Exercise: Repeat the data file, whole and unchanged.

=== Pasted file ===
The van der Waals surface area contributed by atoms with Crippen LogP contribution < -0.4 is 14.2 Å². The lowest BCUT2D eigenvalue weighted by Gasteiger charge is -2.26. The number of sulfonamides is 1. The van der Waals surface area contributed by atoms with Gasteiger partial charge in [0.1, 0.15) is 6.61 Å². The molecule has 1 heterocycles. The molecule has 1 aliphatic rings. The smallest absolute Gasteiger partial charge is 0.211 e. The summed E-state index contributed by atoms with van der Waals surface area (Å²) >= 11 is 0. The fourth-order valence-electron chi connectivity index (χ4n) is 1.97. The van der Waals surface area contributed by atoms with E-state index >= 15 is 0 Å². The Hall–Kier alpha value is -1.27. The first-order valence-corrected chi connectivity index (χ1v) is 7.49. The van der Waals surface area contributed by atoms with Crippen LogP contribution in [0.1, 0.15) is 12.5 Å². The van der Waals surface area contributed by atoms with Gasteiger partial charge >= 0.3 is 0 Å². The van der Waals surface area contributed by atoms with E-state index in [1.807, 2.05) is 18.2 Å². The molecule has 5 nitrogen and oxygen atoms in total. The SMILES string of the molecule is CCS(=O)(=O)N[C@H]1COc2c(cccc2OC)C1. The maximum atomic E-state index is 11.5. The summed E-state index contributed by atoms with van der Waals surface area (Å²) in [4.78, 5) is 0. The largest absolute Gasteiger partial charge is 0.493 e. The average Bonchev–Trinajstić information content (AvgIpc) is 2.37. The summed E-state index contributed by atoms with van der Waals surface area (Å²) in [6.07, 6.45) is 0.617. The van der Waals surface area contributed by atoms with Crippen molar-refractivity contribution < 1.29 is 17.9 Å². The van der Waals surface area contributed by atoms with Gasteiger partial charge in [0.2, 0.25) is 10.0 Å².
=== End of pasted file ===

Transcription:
The van der Waals surface area contributed by atoms with Crippen LogP contribution < -0.4 is 14.2 Å². The lowest BCUT2D eigenvalue weighted by Gasteiger charge is -2.26. The number of sulfonamides is 1. The van der Waals surface area contributed by atoms with Gasteiger partial charge in [0.1, 0.15) is 6.61 Å². The molecule has 1 heterocycles. The molecule has 1 aliphatic rings. The smallest absolute Gasteiger partial charge is 0.211 e. The summed E-state index contributed by atoms with van der Waals surface area (Å²) >= 11 is 0. The fourth-order valence-electron chi connectivity index (χ4n) is 1.97. The van der Waals surface area contributed by atoms with E-state index >= 15 is 0 Å². The Hall–Kier alpha value is -1.27. The first-order valence-corrected chi connectivity index (χ1v) is 7.49. The van der Waals surface area contributed by atoms with Crippen LogP contribution in [0.1, 0.15) is 12.5 Å². The van der Waals surface area contributed by atoms with Gasteiger partial charge >= 0.3 is 0 Å². The van der Waals surface area contributed by atoms with E-state index in [1.807, 2.05) is 18.2 Å². The molecule has 5 nitrogen and oxygen atoms in total. The SMILES string of the molecule is CCS(=O)(=O)N[C@H]1COc2c(cccc2OC)C1. The maximum atomic E-state index is 11.5. The summed E-state index contributed by atoms with van der Waals surface area (Å²) in [4.78, 5) is 0. The largest absolute Gasteiger partial charge is 0.493 e. The average Bonchev–Trinajstić information content (AvgIpc) is 2.37. The summed E-state index contributed by atoms with van der Waals surface area (Å²) in [6.07, 6.45) is 0.617. The van der Waals surface area contributed by atoms with Crippen molar-refractivity contribution < 1.29 is 17.9 Å². The van der Waals surface area contributed by atoms with Gasteiger partial charge in [0.2, 0.25) is 10.0 Å².